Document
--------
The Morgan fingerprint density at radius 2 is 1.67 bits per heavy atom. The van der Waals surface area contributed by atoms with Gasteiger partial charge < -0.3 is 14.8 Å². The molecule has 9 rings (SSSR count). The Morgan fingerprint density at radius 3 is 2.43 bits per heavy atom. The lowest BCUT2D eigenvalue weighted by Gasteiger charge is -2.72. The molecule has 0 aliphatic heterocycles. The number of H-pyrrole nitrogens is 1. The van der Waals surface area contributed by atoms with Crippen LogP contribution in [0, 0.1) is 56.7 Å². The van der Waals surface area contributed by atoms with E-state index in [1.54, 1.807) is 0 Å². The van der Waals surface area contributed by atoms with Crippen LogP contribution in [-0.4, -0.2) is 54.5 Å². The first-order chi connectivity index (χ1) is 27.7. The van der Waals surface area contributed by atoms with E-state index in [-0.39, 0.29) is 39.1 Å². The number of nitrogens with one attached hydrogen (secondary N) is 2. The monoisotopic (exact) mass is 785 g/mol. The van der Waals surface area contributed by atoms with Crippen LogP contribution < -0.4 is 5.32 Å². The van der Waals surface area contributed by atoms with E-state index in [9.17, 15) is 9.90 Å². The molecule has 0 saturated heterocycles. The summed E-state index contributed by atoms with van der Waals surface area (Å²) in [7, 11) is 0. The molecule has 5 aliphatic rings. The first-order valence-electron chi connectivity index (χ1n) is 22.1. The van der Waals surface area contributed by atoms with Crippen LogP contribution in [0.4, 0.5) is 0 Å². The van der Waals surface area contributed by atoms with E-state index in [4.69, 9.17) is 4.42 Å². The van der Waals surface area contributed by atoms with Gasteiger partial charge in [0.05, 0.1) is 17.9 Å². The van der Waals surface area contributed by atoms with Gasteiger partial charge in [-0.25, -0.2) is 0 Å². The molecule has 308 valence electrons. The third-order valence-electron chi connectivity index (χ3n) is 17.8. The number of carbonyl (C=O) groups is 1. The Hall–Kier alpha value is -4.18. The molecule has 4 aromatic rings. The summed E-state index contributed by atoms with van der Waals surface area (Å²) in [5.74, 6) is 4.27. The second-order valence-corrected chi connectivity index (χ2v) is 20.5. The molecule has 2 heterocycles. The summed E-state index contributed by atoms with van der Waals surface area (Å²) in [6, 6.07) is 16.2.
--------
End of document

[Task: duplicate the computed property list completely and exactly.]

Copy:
The Morgan fingerprint density at radius 2 is 1.67 bits per heavy atom. The van der Waals surface area contributed by atoms with Gasteiger partial charge < -0.3 is 14.8 Å². The molecule has 9 rings (SSSR count). The Morgan fingerprint density at radius 3 is 2.43 bits per heavy atom. The lowest BCUT2D eigenvalue weighted by Gasteiger charge is -2.72. The molecule has 0 aliphatic heterocycles. The number of H-pyrrole nitrogens is 1. The van der Waals surface area contributed by atoms with Crippen LogP contribution in [0, 0.1) is 56.7 Å². The van der Waals surface area contributed by atoms with E-state index in [1.54, 1.807) is 0 Å². The van der Waals surface area contributed by atoms with Crippen LogP contribution in [-0.4, -0.2) is 54.5 Å². The first-order chi connectivity index (χ1) is 27.7. The van der Waals surface area contributed by atoms with E-state index in [-0.39, 0.29) is 39.1 Å². The number of nitrogens with one attached hydrogen (secondary N) is 2. The monoisotopic (exact) mass is 785 g/mol. The van der Waals surface area contributed by atoms with Crippen LogP contribution < -0.4 is 5.32 Å². The van der Waals surface area contributed by atoms with E-state index in [9.17, 15) is 9.90 Å². The molecule has 0 saturated heterocycles. The summed E-state index contributed by atoms with van der Waals surface area (Å²) in [7, 11) is 0. The molecule has 5 aliphatic rings. The first-order valence-electron chi connectivity index (χ1n) is 22.1. The van der Waals surface area contributed by atoms with Crippen LogP contribution in [0.4, 0.5) is 0 Å². The van der Waals surface area contributed by atoms with E-state index in [4.69, 9.17) is 4.42 Å². The van der Waals surface area contributed by atoms with Gasteiger partial charge in [0.05, 0.1) is 17.9 Å². The van der Waals surface area contributed by atoms with Gasteiger partial charge in [-0.25, -0.2) is 0 Å². The molecule has 308 valence electrons. The third-order valence-electron chi connectivity index (χ3n) is 17.8. The number of carbonyl (C=O) groups is 1. The Hall–Kier alpha value is -4.18. The molecule has 4 aromatic rings. The summed E-state index contributed by atoms with van der Waals surface area (Å²) in [5.74, 6) is 4.27. The second-order valence-corrected chi connectivity index (χ2v) is 20.5. The molecule has 2 heterocycles. The summed E-state index contributed by atoms with van der Waals surface area (Å²) in [6, 6.07) is 16.2.